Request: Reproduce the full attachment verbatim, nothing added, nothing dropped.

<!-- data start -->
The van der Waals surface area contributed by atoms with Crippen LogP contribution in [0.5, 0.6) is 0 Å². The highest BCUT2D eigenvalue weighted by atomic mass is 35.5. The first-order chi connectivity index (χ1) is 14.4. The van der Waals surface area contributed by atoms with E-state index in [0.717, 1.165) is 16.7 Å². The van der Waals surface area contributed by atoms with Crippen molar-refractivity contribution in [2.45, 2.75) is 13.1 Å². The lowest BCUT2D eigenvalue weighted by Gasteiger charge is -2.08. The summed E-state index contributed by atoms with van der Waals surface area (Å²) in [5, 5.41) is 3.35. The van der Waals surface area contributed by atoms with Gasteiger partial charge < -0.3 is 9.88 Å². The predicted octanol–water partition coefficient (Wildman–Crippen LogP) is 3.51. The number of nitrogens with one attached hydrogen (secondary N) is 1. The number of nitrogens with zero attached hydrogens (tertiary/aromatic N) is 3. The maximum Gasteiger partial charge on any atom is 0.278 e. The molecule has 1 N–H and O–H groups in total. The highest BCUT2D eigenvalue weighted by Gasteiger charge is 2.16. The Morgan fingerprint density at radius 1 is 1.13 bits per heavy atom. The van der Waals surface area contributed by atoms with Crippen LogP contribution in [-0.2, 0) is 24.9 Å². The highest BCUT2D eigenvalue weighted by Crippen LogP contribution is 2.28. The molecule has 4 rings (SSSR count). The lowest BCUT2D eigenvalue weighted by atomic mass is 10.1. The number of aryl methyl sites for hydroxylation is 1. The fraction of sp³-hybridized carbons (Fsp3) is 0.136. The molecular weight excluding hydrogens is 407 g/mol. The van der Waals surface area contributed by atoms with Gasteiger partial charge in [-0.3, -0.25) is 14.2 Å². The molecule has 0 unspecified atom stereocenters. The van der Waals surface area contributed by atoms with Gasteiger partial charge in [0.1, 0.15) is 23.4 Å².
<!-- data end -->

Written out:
The van der Waals surface area contributed by atoms with Crippen LogP contribution in [0.5, 0.6) is 0 Å². The highest BCUT2D eigenvalue weighted by atomic mass is 35.5. The first-order chi connectivity index (χ1) is 14.4. The van der Waals surface area contributed by atoms with E-state index in [0.717, 1.165) is 16.7 Å². The van der Waals surface area contributed by atoms with Crippen molar-refractivity contribution in [2.45, 2.75) is 13.1 Å². The lowest BCUT2D eigenvalue weighted by Gasteiger charge is -2.08. The summed E-state index contributed by atoms with van der Waals surface area (Å²) in [5, 5.41) is 3.35. The van der Waals surface area contributed by atoms with Gasteiger partial charge < -0.3 is 9.88 Å². The predicted octanol–water partition coefficient (Wildman–Crippen LogP) is 3.51. The number of nitrogens with one attached hydrogen (secondary N) is 1. The number of nitrogens with zero attached hydrogens (tertiary/aromatic N) is 3. The maximum Gasteiger partial charge on any atom is 0.278 e. The molecule has 1 N–H and O–H groups in total. The highest BCUT2D eigenvalue weighted by Gasteiger charge is 2.16. The Morgan fingerprint density at radius 1 is 1.13 bits per heavy atom. The van der Waals surface area contributed by atoms with Crippen LogP contribution in [-0.2, 0) is 24.9 Å². The highest BCUT2D eigenvalue weighted by Crippen LogP contribution is 2.28. The molecule has 4 rings (SSSR count). The lowest BCUT2D eigenvalue weighted by atomic mass is 10.1. The number of aryl methyl sites for hydroxylation is 1. The fraction of sp³-hybridized carbons (Fsp3) is 0.136. The molecular weight excluding hydrogens is 407 g/mol. The van der Waals surface area contributed by atoms with Gasteiger partial charge in [-0.3, -0.25) is 14.2 Å². The molecule has 0 unspecified atom stereocenters. The van der Waals surface area contributed by atoms with Gasteiger partial charge in [0.1, 0.15) is 23.4 Å².